There are all sorts of challenges to be faced with this approach, and the solutions now fill a few dozen RFCs. One particularly thorny issue is that the placement of traffic in a distributed network of routers is inherently greedy. For example, suppose that in the network above we are trying to place three traffic flows of size L and that each link is also of capacity L. A greedy approach places each flow independently, which could lead to the suboptimal routes on the left rather than the much more efficient option on the right. In other cases a greedy approach could result in no feasible path being found even though a path exists. (We leave the details as an exercise for the reader.)
A partial solution to this problem is pre-emption (which was implemented as part of MPLS) but inevitably a greedy algorithm with limited coordination among the routers will run into scenarios where it either deadlocks or produces sub-optimal outcomes. At the time, our commitment to the idea that networks must not have central control meant we could only conceive of addressing this problem with ever more tweaks to the protocols, or with an offline planning tool. In the accepted wisdom of IP networking at the time, central control was forbidden. Planning tools that took a global view without directly controlling routers were OK, although far from popular. A couple of planning tools from third parties had modest success; the one I worked on did not. And that’s about as far as I went with traffic engineering.
Years later, I was excited when both Google and Microsoft published new approaches to traffic engineering that leveraged the global network view enabled by SDN. These were known as B4 and SWAN respectively. In essence, SDN broke the “rule” that centralized control could not be done, thus freeing the system from greedy approaches that made only local optimizations. With SDN, the networking community imported ideas from the systems community to build logically centralized controllers that were scalable and fault tolerant, countering the arguments about single points of failure and scalability that had stood for decades. Central controllers could look at the global traffic demands and map them intelligently onto the available network capacity. This was one of the main promises of SDN: that rather than thinking about networks in terms of device-level behavior we could treat the whole network as the system to be managed.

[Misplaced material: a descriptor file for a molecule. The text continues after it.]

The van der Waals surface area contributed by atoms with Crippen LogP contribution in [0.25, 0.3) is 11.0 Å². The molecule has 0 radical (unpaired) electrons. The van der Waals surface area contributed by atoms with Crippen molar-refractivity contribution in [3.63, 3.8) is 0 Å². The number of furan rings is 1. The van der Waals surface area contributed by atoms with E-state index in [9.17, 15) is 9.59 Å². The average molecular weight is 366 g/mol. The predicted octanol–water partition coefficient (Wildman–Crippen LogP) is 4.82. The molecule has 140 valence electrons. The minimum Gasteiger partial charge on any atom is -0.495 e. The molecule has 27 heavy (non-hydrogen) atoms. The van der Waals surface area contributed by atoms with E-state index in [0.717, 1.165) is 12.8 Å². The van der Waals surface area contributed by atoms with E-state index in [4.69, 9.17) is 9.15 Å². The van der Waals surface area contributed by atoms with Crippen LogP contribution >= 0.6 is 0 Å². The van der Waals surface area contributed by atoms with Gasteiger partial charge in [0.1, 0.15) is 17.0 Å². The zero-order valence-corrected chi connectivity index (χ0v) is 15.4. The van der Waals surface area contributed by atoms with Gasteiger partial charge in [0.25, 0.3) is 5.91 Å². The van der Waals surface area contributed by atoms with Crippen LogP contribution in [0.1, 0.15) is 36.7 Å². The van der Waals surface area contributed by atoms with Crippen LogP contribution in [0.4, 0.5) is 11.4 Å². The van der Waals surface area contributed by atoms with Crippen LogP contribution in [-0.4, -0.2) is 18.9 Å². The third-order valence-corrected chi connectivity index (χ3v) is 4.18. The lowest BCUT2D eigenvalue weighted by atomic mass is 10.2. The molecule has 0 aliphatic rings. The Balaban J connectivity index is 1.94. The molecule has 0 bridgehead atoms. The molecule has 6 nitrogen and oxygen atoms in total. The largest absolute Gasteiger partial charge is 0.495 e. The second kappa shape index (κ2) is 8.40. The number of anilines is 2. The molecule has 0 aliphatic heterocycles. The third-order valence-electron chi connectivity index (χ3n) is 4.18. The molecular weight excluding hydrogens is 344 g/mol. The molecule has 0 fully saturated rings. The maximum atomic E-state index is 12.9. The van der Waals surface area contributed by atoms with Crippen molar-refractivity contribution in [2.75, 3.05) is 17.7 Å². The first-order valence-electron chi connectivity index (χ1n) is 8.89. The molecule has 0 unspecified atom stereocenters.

In the absence of SDN, we viewed traffic engineering as an incremental improvement to traditional routing, leading to a cascading series of tweaks and increasing complexity for MPLS-TE. But by taking a broader view of the overall system, and particularly the use of centralized control and the separation of control from forwarding, systems such as B4 and SWAN became possible and delivered (in my view) better solutions to traffic engineering. While it’s not easy to quantify the relative complexity of the systems, the performance benefits for B4 and SWAN are substantial.
There is a bit of the “innovator’s dilemma” in this story. Adding MPLS to the routing hardware and software of Cisco’s products was quite disruptive, but it was within the bounds of what was considered possible for a router company. Moving to centralized control, however, was viewed by most of my colleagues as too disruptive, especially as it raised the specter of commoditization of the routers themselves once enough software moved out of the routers. Combine this with a strong (and mistaken) belief that centralized control was the enemy of scale and reliability and it’s not hard to see why we stuck to local optimizations and resisted the SDN-based systems approach. It took companies with sufficient resources and lack of incumbency to embrace SDN for traffic engineering.
If you hunt around you can find a copy of “MPLS: Technology and Applications” on the used book market for more details of how MPLS-TE was developed. In news about other applications of SDN, there is a new Magma whitepaper and blog covering some of the key differentiators of Magma relative to other mobile packet core implementations. We’ll be talking about SDN with the Networking Channel on November 9. And in what looks like another positive step for network disaggregation, there is a new startup offering a supported version of SONiC.